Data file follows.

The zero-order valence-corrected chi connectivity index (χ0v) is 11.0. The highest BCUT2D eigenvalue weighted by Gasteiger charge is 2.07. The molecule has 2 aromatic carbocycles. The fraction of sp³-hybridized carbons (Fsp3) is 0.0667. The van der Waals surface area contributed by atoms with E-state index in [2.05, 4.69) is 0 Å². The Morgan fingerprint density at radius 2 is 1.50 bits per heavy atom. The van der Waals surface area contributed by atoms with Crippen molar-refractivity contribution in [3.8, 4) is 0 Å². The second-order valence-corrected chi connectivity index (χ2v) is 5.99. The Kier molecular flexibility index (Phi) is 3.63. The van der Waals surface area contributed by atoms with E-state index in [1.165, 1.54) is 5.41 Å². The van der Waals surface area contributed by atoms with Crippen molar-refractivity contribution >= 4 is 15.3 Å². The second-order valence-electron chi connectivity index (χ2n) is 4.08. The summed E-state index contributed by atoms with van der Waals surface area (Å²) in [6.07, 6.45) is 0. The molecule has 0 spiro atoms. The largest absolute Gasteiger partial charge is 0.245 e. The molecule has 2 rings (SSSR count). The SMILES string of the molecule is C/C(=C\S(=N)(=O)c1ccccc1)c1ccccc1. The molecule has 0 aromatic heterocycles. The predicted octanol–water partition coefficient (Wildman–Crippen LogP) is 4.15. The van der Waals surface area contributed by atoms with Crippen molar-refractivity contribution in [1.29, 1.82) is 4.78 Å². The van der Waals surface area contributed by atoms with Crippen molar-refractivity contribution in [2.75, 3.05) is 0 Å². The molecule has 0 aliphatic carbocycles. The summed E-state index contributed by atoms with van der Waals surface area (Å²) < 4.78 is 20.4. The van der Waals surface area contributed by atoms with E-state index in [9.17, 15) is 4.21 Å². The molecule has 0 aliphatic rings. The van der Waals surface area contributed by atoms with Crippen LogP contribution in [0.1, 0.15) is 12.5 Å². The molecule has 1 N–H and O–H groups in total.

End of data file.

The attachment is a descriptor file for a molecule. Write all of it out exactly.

The zero-order valence-corrected chi connectivity index (χ0v) is 11.0. The highest BCUT2D eigenvalue weighted by Gasteiger charge is 2.07. The molecule has 2 aromatic carbocycles. The fraction of sp³-hybridized carbons (Fsp3) is 0.0667. The van der Waals surface area contributed by atoms with E-state index in [2.05, 4.69) is 0 Å². The Morgan fingerprint density at radius 2 is 1.50 bits per heavy atom. The van der Waals surface area contributed by atoms with Crippen molar-refractivity contribution in [3.8, 4) is 0 Å². The second-order valence-corrected chi connectivity index (χ2v) is 5.99. The Kier molecular flexibility index (Phi) is 3.63. The van der Waals surface area contributed by atoms with E-state index in [1.165, 1.54) is 5.41 Å². The van der Waals surface area contributed by atoms with Crippen molar-refractivity contribution >= 4 is 15.3 Å². The second-order valence-electron chi connectivity index (χ2n) is 4.08. The summed E-state index contributed by atoms with van der Waals surface area (Å²) in [6.07, 6.45) is 0. The molecule has 0 spiro atoms. The largest absolute Gasteiger partial charge is 0.245 e. The molecule has 2 rings (SSSR count). The SMILES string of the molecule is C/C(=C\S(=N)(=O)c1ccccc1)c1ccccc1. The molecule has 0 aromatic heterocycles. The predicted octanol–water partition coefficient (Wildman–Crippen LogP) is 4.15. The van der Waals surface area contributed by atoms with Crippen molar-refractivity contribution in [1.29, 1.82) is 4.78 Å². The van der Waals surface area contributed by atoms with Crippen molar-refractivity contribution in [2.75, 3.05) is 0 Å². The molecule has 0 aliphatic carbocycles. The summed E-state index contributed by atoms with van der Waals surface area (Å²) < 4.78 is 20.4. The van der Waals surface area contributed by atoms with E-state index in [9.17, 15) is 4.21 Å². The molecule has 0 aliphatic rings. The van der Waals surface area contributed by atoms with Crippen LogP contribution in [0.1, 0.15) is 12.5 Å². The molecule has 1 N–H and O–H groups in total.